Noting that students appear to be underrepresented on governing bodies, Beasley added that “students are in the best position to represent student interests and student interests deserve at least adequate representation in these institutions.” be”.
The board of governors has a conflict of interest when it comes to fossil fuels, panellists say
The report found that the UCP has appointed at least 42 people to post-secondary boards with ties to the oil and gas sector — nearly 28 percent. Eight of the 21 chief executive officers are also associated with the industry, including the chairman of the U of A, who is currently senior vice president at Capitol Power.
Laurie Adkin, a professor at the U of A in the Department of Political Science, was one of the lead authors of the report.
Adkin called for more transparency in the board appointment process, citing another Parkland report she worked on that found that the fossil fuel industry disproportionately influences research at Alberta universities.
“Not a single board of directors of a post-secondary school in this province today would support a campaign to move away from fossil fuels, no matter what the students think or what faculty might want it to do. And I think we should pay attention to what that tells us,” she said. “Which representation do we actually have?”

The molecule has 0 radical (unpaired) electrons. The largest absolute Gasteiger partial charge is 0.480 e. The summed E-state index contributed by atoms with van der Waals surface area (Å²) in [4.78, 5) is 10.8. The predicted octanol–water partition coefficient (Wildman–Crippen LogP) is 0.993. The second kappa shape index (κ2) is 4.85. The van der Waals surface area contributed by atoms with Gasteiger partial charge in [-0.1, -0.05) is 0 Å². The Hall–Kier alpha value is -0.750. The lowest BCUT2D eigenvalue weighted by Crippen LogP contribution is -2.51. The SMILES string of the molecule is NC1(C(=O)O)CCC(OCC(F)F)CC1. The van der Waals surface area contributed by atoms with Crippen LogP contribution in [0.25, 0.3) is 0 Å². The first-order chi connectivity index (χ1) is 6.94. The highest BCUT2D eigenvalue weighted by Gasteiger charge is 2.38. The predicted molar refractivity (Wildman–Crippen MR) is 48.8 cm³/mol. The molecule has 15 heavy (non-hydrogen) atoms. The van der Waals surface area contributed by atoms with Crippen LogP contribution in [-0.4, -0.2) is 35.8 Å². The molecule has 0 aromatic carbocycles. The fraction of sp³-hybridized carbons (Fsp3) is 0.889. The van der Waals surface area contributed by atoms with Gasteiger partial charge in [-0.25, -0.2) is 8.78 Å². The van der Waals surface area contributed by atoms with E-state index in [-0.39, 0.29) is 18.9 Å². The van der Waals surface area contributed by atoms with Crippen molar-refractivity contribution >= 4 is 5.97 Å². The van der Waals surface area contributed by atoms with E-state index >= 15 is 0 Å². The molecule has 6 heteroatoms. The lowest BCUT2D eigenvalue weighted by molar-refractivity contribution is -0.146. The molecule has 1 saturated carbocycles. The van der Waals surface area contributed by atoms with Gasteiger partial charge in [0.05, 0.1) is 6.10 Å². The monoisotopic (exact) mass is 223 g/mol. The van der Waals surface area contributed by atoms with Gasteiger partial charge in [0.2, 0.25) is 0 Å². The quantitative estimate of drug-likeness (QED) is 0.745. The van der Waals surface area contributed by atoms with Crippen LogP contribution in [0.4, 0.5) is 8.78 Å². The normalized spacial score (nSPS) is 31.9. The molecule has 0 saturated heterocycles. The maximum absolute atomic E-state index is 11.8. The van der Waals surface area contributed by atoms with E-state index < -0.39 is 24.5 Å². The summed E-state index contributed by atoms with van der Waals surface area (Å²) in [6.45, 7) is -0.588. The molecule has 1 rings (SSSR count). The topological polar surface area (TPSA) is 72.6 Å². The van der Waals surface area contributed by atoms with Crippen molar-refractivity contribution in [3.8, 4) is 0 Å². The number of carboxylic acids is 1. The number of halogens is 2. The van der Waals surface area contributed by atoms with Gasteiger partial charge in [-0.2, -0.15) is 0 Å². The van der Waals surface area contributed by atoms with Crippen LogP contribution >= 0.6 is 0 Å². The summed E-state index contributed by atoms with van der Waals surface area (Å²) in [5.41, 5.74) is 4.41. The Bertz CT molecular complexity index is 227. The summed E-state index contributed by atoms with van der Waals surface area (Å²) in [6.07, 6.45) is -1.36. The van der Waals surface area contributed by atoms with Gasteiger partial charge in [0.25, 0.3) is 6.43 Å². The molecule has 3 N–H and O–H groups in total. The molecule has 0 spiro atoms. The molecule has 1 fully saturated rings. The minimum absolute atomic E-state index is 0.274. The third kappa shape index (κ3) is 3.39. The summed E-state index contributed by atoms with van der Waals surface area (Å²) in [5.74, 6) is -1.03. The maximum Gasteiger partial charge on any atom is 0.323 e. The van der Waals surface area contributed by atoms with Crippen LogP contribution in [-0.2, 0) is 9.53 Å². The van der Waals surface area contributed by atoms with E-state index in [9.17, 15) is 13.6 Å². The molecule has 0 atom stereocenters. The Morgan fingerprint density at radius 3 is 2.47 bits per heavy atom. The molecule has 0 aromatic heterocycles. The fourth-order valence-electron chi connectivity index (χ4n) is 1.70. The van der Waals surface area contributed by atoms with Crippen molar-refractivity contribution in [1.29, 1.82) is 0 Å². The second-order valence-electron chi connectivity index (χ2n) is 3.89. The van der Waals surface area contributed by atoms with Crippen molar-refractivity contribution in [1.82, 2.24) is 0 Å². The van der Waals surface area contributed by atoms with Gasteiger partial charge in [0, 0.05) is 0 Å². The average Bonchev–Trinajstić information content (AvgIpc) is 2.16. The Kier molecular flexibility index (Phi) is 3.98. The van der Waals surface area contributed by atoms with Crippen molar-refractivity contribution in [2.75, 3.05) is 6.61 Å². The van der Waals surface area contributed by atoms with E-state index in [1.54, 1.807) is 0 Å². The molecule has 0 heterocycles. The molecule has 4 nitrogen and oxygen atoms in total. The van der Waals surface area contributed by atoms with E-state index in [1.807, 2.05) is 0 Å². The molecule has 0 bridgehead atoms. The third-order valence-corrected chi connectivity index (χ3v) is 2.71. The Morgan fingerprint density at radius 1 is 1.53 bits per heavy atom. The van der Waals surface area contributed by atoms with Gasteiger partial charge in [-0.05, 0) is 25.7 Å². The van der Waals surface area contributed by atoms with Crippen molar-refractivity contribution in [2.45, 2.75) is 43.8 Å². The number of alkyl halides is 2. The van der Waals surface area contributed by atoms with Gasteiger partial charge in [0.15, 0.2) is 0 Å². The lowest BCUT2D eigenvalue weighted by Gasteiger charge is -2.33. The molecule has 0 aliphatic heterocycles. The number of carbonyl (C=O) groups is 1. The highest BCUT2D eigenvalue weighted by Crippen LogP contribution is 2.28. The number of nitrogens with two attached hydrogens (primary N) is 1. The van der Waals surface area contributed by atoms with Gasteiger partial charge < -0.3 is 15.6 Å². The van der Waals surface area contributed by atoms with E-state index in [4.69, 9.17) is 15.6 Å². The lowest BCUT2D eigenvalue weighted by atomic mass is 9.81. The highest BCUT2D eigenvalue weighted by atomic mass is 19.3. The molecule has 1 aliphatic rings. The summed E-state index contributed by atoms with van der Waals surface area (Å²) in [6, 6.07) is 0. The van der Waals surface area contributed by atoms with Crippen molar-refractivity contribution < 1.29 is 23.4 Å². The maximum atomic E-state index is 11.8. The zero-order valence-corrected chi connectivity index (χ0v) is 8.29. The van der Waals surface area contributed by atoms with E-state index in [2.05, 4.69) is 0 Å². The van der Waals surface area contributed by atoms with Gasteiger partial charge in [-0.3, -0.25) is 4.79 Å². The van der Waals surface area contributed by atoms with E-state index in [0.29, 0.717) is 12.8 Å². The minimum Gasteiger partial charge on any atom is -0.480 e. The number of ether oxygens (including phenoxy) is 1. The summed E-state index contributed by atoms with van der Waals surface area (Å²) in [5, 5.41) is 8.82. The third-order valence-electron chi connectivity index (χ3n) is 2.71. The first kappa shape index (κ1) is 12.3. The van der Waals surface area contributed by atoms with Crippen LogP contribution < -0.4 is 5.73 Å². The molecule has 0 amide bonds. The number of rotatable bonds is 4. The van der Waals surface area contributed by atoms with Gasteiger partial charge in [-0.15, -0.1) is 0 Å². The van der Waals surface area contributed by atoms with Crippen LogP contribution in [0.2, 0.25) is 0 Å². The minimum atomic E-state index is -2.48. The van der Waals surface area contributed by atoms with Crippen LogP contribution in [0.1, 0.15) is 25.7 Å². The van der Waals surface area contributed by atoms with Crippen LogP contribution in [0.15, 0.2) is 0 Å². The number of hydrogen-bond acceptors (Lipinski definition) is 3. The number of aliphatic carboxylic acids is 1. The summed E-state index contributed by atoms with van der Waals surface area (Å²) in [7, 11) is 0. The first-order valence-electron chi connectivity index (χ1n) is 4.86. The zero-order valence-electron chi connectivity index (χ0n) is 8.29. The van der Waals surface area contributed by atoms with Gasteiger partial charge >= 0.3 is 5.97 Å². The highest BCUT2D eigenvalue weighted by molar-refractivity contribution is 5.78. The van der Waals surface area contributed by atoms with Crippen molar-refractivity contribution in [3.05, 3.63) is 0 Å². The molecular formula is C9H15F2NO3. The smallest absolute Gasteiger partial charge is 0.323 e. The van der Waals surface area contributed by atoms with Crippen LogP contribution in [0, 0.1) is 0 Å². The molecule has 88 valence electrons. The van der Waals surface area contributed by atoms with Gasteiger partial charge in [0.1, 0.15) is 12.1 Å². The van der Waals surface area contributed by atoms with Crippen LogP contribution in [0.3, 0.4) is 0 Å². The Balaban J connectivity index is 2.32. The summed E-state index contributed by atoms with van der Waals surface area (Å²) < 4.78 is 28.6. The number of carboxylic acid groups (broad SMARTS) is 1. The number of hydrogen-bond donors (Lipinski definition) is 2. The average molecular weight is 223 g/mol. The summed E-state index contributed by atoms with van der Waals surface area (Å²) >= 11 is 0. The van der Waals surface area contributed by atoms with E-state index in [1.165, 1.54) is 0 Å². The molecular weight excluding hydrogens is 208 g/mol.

“We need to think about what really is a conflict of interest. And the way it’s now defined for the Board of Governors is really ineffective.”
Shultz also spoke on climate, claiming that the climate crisis is under-addressed and obstructed at U of A.
“What’s going on at the University of Alberta to curb that [progress] – it’s one of those things that keeps me up at night.”
Isabel Altamirano-Jimenez, a professor in the Department of Political Science at U of A, said that ties to oil and gas are not only “inherently a conflict of interest,” but also speak to larger conversations about universities’ colonial history.
“I think presenting the value of education only in terms of what wealth can produce…reinforces settlers’ colonial notions of exploitation,” she said. “This type of assessment sacrifices communities for corporate interests and subordinates local priorities to the global oil, gas and mining industry.”